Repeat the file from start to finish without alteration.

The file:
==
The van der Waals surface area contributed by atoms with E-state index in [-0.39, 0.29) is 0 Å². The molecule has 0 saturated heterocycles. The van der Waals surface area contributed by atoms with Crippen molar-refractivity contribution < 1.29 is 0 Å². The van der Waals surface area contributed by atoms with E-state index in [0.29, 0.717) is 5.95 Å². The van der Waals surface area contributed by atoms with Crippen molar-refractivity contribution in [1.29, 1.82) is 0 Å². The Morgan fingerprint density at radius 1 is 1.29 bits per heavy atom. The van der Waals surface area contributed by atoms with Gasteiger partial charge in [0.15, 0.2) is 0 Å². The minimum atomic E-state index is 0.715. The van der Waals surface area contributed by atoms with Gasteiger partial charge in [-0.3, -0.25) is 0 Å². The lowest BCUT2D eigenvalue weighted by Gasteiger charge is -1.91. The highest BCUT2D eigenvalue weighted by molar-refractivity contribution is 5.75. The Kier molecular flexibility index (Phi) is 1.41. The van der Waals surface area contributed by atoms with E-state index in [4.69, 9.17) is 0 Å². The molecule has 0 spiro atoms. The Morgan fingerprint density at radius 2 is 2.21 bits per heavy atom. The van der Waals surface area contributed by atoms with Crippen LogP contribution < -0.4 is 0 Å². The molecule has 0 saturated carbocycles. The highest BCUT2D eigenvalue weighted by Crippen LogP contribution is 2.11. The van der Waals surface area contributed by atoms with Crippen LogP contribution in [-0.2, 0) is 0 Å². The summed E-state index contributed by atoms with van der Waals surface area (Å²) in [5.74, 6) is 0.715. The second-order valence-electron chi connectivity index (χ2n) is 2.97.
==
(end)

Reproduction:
The van der Waals surface area contributed by atoms with E-state index in [-0.39, 0.29) is 0 Å². The molecule has 0 saturated heterocycles. The van der Waals surface area contributed by atoms with Crippen molar-refractivity contribution < 1.29 is 0 Å². The van der Waals surface area contributed by atoms with E-state index in [0.29, 0.717) is 5.95 Å². The van der Waals surface area contributed by atoms with Crippen molar-refractivity contribution in [1.29, 1.82) is 0 Å². The Morgan fingerprint density at radius 1 is 1.29 bits per heavy atom. The van der Waals surface area contributed by atoms with Gasteiger partial charge in [0.15, 0.2) is 0 Å². The minimum atomic E-state index is 0.715. The van der Waals surface area contributed by atoms with Gasteiger partial charge in [-0.3, -0.25) is 0 Å². The lowest BCUT2D eigenvalue weighted by Gasteiger charge is -1.91. The highest BCUT2D eigenvalue weighted by molar-refractivity contribution is 5.75. The Kier molecular flexibility index (Phi) is 1.41. The van der Waals surface area contributed by atoms with E-state index in [4.69, 9.17) is 0 Å². The molecule has 0 spiro atoms. The Morgan fingerprint density at radius 2 is 2.21 bits per heavy atom. The van der Waals surface area contributed by atoms with Crippen LogP contribution < -0.4 is 0 Å². The molecule has 0 saturated carbocycles. The highest BCUT2D eigenvalue weighted by Crippen LogP contribution is 2.11. The van der Waals surface area contributed by atoms with Crippen LogP contribution in [-0.2, 0) is 0 Å². The summed E-state index contributed by atoms with van der Waals surface area (Å²) in [5.74, 6) is 0.715. The second-order valence-electron chi connectivity index (χ2n) is 2.97.